The other pages of our website show that we invest in:

We also invest in our community.

Since 2012, Holston IT has sponsored local teams in FIRST Lego League.

Every year, we take delight in watching these kids get excited about science and technology as they work together to solve challenges.

This section of our website is dedicated to cheering for the teams that we sponsor and encouraging other businesses to support FIRST Lego League, an excellent non-profit organization which is making leaps and bounds in STEM Education.

Cheering for our teams

Click any link below to read more about the teams we’ve sponsored over the years.

Kids, we are so proud of you!!

Encouraging others to support this excellent STEM Education Initiative

What exactly is FIRST? When do local competitions happen? How can I support this program? Can my kids/grandkids get involved? How do new teams start?

On the rest of this page, we’ll answer all those questions and more.

When do new teams form?

Every year in August and early September, new teams form and begin to prepare for end-of-year competitions.

Spectators are welcome at competitions, which will be held:

  • November 10th in Abingdon, at the SWVA Higher Ed Center
  • December 8th in Jonesborough, at David Crockett High School
  • December 8th in Kingsport, at John Sevier Middle School

What is FIRST Lego League?

FIRST (For Inspiration and Recognition of Science and Technology) is a robotics program for 9 to 14-year-olds which gets them excited about science, technology, and innovation, while teaching them valuable employment and life skills.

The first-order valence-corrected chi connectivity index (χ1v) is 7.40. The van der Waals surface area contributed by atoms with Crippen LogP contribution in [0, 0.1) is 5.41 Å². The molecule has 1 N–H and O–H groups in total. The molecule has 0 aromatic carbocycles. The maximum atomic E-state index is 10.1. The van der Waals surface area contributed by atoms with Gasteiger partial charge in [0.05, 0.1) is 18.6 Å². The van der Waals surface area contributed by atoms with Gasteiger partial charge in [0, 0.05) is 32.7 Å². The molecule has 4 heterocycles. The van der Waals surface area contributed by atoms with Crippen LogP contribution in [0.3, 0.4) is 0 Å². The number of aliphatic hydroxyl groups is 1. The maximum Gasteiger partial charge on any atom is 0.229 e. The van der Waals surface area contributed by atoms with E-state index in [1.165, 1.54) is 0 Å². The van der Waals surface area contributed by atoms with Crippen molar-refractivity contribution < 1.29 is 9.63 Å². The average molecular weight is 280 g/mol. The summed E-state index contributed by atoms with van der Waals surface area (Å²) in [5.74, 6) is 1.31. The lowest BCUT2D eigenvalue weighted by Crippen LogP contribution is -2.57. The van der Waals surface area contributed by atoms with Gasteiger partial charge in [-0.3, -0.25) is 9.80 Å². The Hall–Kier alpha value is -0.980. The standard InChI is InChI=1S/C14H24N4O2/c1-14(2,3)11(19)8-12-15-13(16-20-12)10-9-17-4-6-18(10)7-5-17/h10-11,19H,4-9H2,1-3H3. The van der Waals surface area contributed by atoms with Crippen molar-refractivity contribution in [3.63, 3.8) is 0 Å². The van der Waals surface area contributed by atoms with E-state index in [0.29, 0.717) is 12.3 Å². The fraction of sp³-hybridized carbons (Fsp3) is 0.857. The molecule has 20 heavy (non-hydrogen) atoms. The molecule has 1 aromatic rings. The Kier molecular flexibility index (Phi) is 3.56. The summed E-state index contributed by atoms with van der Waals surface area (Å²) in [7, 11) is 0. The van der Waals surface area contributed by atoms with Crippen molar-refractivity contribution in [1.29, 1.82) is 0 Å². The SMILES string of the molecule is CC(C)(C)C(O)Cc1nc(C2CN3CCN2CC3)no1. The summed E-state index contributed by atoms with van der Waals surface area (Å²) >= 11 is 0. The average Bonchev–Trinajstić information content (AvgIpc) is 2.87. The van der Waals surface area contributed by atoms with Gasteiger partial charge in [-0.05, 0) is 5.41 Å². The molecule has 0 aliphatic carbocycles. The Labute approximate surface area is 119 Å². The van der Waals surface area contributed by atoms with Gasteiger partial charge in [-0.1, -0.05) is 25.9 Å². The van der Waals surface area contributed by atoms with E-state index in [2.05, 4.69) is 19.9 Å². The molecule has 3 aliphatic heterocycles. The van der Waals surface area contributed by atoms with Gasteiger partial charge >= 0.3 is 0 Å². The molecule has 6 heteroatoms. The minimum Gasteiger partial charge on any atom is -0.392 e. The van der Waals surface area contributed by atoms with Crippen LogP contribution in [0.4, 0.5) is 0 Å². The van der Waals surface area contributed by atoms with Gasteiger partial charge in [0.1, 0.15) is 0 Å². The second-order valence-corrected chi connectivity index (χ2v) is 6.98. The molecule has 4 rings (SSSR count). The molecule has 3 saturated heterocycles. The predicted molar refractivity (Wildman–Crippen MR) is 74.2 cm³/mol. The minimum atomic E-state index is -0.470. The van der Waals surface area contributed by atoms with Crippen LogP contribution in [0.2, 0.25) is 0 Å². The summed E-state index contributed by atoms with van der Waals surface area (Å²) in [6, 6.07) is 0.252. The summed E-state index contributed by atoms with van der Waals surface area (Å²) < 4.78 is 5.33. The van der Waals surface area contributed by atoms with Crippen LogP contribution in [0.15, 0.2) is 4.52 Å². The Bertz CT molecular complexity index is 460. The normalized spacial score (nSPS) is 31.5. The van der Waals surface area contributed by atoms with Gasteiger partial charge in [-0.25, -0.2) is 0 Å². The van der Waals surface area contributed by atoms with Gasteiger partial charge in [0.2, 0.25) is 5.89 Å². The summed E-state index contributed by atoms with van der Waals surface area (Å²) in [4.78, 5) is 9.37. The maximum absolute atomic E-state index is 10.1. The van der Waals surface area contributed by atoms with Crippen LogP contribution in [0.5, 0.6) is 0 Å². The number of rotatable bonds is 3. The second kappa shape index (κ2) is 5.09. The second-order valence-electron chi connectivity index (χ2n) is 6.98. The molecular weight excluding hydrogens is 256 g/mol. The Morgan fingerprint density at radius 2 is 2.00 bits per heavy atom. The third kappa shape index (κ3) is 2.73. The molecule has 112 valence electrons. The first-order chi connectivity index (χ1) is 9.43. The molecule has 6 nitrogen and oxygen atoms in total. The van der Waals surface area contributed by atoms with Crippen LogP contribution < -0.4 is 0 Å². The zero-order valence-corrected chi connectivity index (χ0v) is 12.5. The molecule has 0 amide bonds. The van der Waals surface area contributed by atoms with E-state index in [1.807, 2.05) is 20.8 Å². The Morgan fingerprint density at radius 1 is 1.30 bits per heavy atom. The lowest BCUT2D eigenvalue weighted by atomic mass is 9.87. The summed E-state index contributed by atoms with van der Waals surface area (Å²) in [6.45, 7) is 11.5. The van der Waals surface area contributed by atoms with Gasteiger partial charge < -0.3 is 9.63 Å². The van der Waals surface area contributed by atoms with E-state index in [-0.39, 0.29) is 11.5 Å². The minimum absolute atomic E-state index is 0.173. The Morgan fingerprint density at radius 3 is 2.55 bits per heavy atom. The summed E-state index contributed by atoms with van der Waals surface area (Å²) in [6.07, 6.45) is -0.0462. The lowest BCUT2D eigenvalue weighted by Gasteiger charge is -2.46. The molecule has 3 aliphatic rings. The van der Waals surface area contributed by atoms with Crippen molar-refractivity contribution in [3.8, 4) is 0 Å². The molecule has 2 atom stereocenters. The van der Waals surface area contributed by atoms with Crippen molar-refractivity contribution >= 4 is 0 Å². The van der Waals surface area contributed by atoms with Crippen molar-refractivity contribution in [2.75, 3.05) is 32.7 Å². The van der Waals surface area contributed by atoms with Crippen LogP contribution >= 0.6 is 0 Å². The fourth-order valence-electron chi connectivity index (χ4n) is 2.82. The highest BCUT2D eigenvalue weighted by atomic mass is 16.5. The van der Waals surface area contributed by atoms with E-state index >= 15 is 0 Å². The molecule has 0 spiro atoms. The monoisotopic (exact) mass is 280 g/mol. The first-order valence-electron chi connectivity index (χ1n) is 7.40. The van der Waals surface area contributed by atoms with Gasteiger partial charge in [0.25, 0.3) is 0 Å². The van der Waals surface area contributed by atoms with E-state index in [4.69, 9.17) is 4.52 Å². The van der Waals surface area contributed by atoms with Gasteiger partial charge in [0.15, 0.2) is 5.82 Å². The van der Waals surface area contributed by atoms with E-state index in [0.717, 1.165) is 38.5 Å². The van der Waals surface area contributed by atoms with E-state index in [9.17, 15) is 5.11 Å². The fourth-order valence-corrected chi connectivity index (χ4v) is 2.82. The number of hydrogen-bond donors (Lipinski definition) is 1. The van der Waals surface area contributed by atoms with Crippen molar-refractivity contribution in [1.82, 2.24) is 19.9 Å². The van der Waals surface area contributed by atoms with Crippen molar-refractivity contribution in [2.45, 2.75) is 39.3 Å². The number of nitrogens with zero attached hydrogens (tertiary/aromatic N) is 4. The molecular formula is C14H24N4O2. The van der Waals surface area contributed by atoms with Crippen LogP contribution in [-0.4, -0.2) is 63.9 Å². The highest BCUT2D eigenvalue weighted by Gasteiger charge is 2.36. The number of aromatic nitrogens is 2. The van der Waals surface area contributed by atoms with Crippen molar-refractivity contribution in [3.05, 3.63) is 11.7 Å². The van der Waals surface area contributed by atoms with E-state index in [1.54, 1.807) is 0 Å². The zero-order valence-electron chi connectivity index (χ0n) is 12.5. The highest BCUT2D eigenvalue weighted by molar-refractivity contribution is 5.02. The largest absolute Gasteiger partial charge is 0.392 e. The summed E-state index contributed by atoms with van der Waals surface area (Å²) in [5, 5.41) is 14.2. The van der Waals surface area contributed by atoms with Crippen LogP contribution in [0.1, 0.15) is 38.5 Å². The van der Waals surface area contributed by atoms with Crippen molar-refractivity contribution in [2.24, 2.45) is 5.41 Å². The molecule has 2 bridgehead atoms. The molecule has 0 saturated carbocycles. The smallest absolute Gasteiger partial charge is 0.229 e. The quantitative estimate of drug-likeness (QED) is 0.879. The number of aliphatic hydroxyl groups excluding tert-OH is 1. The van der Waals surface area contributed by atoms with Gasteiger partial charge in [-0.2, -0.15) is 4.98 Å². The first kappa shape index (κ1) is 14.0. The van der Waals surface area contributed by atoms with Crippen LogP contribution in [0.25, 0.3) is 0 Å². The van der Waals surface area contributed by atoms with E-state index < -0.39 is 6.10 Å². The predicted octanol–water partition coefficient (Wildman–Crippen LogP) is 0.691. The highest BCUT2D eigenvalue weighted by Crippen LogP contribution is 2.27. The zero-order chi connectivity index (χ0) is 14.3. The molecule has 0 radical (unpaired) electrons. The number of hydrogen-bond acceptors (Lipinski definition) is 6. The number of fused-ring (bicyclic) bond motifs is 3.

Teams can be part of a pre-existing club or organization, homeschooled, or just a group of friends who wish to do something awesome together.

For more information about this nonprofit organization, scroll down and check out the list of links below!

Here’s a 2 minute video which highlights what happens at a competition:

It’s not just about the robots!
Each team also has to research and present a real-world project.
Here’s a video of one group’s presentation:

Here’s a 4 minute video of one group’s presentation.

What each team needs to get started:

1. Kids! 4-10 kids, ages 9-14.

  • 5-6 kids is the ideal size.
  • Fewer than that gives minimal opportunities to practice the Core Values and learn to work through differing opinions among team members.
  • More than 6 makes it challenging for all team members to get a turn handling the robot.

2. Coaches: 2 adults; 1 or more youth assistants.  A good way to assign responsibilities is:

  • One adult to coach on robot design, programming strategies, etc.
  • Another adult to coach on project definition, research, and creating a solution
  • A youth, a former member of an FLL team, to assist however needed
  • The two adult coaches must apply through the national FLL website and complete an online background check. Do this ASAP so that coaches can download helpful resources.

3. A place to meet, and time for at least one 90-minute meeting or two 45-minute meetings per week.

  • Start meetings as early in the year as you like, but definitely by early September.
  • One meeting per week can suffice through mid-October.
  • About a month prior to your competition, you’ll want to meet 2 or more times per week.
  • Additionally, you will need one or more field trips.
    • Research is a key component of the Project aspect of this competition
    • On the year when Trash Trek was the theme, our team visited a landfill and a recycling plant. We invited other FLL teams to join us on these events.
    • As you talk through ideas of the focus of your project, you’ll figure out places/people you’d like to visit to enrich your research.